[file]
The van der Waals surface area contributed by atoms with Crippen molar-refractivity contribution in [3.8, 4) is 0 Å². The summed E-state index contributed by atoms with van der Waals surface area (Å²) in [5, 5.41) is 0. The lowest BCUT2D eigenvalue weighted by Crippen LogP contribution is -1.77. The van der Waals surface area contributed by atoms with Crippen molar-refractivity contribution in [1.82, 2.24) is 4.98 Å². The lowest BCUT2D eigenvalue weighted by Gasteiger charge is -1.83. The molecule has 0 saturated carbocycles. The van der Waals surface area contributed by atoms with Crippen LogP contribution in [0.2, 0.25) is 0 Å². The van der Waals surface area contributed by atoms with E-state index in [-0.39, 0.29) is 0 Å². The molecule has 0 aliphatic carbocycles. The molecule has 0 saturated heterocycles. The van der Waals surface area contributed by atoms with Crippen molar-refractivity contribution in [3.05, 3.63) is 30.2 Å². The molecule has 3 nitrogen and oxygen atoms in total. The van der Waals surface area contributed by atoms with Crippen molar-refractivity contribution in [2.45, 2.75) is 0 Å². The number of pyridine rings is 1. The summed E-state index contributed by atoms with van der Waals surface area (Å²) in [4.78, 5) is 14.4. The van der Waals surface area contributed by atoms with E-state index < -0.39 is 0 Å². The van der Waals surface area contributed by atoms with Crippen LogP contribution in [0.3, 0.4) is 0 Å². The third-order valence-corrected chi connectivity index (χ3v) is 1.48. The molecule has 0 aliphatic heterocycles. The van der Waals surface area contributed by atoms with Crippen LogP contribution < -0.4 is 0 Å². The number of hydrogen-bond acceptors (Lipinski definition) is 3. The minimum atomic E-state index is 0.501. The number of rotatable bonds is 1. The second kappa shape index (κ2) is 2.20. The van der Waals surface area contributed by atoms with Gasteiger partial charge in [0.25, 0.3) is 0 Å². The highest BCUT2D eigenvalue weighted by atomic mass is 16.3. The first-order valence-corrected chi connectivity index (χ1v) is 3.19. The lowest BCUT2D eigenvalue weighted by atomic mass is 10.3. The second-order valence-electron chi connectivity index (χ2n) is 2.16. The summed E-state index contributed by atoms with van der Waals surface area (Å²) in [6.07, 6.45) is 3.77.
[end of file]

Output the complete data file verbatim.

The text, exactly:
The van der Waals surface area contributed by atoms with Crippen molar-refractivity contribution in [3.8, 4) is 0 Å². The summed E-state index contributed by atoms with van der Waals surface area (Å²) in [5, 5.41) is 0. The lowest BCUT2D eigenvalue weighted by Crippen LogP contribution is -1.77. The van der Waals surface area contributed by atoms with Crippen molar-refractivity contribution in [1.82, 2.24) is 4.98 Å². The lowest BCUT2D eigenvalue weighted by Gasteiger charge is -1.83. The molecule has 0 saturated carbocycles. The van der Waals surface area contributed by atoms with Crippen LogP contribution in [0.2, 0.25) is 0 Å². The van der Waals surface area contributed by atoms with E-state index in [-0.39, 0.29) is 0 Å². The molecule has 0 aliphatic carbocycles. The molecule has 0 saturated heterocycles. The van der Waals surface area contributed by atoms with Crippen molar-refractivity contribution in [3.05, 3.63) is 30.2 Å². The molecule has 3 nitrogen and oxygen atoms in total. The van der Waals surface area contributed by atoms with Crippen molar-refractivity contribution in [2.45, 2.75) is 0 Å². The number of pyridine rings is 1. The summed E-state index contributed by atoms with van der Waals surface area (Å²) in [4.78, 5) is 14.4. The van der Waals surface area contributed by atoms with E-state index < -0.39 is 0 Å². The van der Waals surface area contributed by atoms with Crippen LogP contribution in [0.3, 0.4) is 0 Å². The third-order valence-corrected chi connectivity index (χ3v) is 1.48. The molecule has 0 aliphatic heterocycles. The van der Waals surface area contributed by atoms with Crippen LogP contribution < -0.4 is 0 Å². The number of hydrogen-bond acceptors (Lipinski definition) is 3. The minimum atomic E-state index is 0.501. The number of rotatable bonds is 1. The second kappa shape index (κ2) is 2.20. The van der Waals surface area contributed by atoms with Gasteiger partial charge in [0.25, 0.3) is 0 Å². The highest BCUT2D eigenvalue weighted by atomic mass is 16.3. The first-order valence-corrected chi connectivity index (χ1v) is 3.19. The lowest BCUT2D eigenvalue weighted by atomic mass is 10.3. The second-order valence-electron chi connectivity index (χ2n) is 2.16. The summed E-state index contributed by atoms with van der Waals surface area (Å²) in [6.07, 6.45) is 3.77.